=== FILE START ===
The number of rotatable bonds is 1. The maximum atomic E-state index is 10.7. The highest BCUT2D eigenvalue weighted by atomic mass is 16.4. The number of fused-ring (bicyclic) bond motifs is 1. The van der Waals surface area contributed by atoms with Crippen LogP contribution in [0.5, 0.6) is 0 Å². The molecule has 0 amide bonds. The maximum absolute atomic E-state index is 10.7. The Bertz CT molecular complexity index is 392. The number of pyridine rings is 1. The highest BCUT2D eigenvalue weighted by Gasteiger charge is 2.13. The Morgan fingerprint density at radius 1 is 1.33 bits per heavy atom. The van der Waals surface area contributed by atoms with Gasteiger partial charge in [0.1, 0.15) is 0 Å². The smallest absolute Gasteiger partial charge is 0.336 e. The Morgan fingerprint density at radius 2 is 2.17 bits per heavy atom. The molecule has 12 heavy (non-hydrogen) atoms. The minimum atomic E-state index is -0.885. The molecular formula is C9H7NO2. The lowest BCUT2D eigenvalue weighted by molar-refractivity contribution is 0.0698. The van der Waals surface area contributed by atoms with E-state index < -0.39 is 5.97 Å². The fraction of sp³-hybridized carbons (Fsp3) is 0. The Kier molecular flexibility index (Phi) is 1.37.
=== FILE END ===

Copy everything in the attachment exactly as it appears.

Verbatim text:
The number of rotatable bonds is 1. The maximum atomic E-state index is 10.7. The highest BCUT2D eigenvalue weighted by atomic mass is 16.4. The number of fused-ring (bicyclic) bond motifs is 1. The van der Waals surface area contributed by atoms with Crippen LogP contribution in [0.5, 0.6) is 0 Å². The molecule has 0 amide bonds. The maximum absolute atomic E-state index is 10.7. The Bertz CT molecular complexity index is 392. The number of pyridine rings is 1. The highest BCUT2D eigenvalue weighted by Gasteiger charge is 2.13. The Morgan fingerprint density at radius 1 is 1.33 bits per heavy atom. The van der Waals surface area contributed by atoms with Gasteiger partial charge in [0.1, 0.15) is 0 Å². The smallest absolute Gasteiger partial charge is 0.336 e. The Morgan fingerprint density at radius 2 is 2.17 bits per heavy atom. The molecule has 12 heavy (non-hydrogen) atoms. The minimum atomic E-state index is -0.885. The molecular formula is C9H7NO2. The lowest BCUT2D eigenvalue weighted by molar-refractivity contribution is 0.0698. The van der Waals surface area contributed by atoms with E-state index < -0.39 is 5.97 Å². The fraction of sp³-hybridized carbons (Fsp3) is 0. The Kier molecular flexibility index (Phi) is 1.37.